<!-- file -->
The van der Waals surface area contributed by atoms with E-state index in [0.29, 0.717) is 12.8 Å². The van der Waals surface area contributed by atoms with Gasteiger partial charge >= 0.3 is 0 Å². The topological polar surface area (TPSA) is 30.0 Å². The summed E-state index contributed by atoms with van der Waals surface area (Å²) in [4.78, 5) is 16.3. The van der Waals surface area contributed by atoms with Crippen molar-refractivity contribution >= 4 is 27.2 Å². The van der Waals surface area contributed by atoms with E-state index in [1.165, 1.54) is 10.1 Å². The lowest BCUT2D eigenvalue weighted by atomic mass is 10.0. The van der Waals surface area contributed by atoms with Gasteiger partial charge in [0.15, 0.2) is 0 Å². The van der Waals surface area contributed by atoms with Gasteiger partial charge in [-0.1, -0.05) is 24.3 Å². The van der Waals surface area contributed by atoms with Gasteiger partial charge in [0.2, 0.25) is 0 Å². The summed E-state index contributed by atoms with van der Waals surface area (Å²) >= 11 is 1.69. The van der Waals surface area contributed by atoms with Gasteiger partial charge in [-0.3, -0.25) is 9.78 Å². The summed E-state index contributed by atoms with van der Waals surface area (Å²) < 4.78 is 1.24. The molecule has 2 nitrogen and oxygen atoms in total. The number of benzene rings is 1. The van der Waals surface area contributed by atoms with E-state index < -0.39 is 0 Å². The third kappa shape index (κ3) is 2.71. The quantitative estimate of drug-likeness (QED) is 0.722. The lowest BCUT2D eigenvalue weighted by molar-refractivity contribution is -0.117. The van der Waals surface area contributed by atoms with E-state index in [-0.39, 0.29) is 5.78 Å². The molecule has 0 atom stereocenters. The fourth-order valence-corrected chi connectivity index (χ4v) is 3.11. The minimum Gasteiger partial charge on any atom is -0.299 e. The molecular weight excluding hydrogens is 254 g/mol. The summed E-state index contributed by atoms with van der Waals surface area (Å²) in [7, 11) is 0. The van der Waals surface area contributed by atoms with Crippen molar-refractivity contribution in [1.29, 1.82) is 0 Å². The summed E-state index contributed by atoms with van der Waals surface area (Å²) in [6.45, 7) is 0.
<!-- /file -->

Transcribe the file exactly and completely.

The van der Waals surface area contributed by atoms with E-state index in [0.29, 0.717) is 12.8 Å². The van der Waals surface area contributed by atoms with Gasteiger partial charge >= 0.3 is 0 Å². The topological polar surface area (TPSA) is 30.0 Å². The summed E-state index contributed by atoms with van der Waals surface area (Å²) in [4.78, 5) is 16.3. The van der Waals surface area contributed by atoms with Crippen molar-refractivity contribution >= 4 is 27.2 Å². The van der Waals surface area contributed by atoms with E-state index in [1.165, 1.54) is 10.1 Å². The lowest BCUT2D eigenvalue weighted by atomic mass is 10.0. The van der Waals surface area contributed by atoms with Gasteiger partial charge in [0.15, 0.2) is 0 Å². The van der Waals surface area contributed by atoms with Gasteiger partial charge in [-0.1, -0.05) is 24.3 Å². The van der Waals surface area contributed by atoms with Gasteiger partial charge in [0.2, 0.25) is 0 Å². The summed E-state index contributed by atoms with van der Waals surface area (Å²) >= 11 is 1.69. The van der Waals surface area contributed by atoms with Gasteiger partial charge in [-0.3, -0.25) is 9.78 Å². The summed E-state index contributed by atoms with van der Waals surface area (Å²) < 4.78 is 1.24. The molecule has 2 nitrogen and oxygen atoms in total. The number of benzene rings is 1. The van der Waals surface area contributed by atoms with E-state index < -0.39 is 0 Å². The third kappa shape index (κ3) is 2.71. The quantitative estimate of drug-likeness (QED) is 0.722. The lowest BCUT2D eigenvalue weighted by molar-refractivity contribution is -0.117. The van der Waals surface area contributed by atoms with E-state index in [-0.39, 0.29) is 5.78 Å². The molecule has 0 atom stereocenters. The fourth-order valence-corrected chi connectivity index (χ4v) is 3.11. The minimum Gasteiger partial charge on any atom is -0.299 e. The molecular weight excluding hydrogens is 254 g/mol. The summed E-state index contributed by atoms with van der Waals surface area (Å²) in [7, 11) is 0. The van der Waals surface area contributed by atoms with Crippen molar-refractivity contribution in [1.29, 1.82) is 0 Å². The summed E-state index contributed by atoms with van der Waals surface area (Å²) in [6.45, 7) is 0.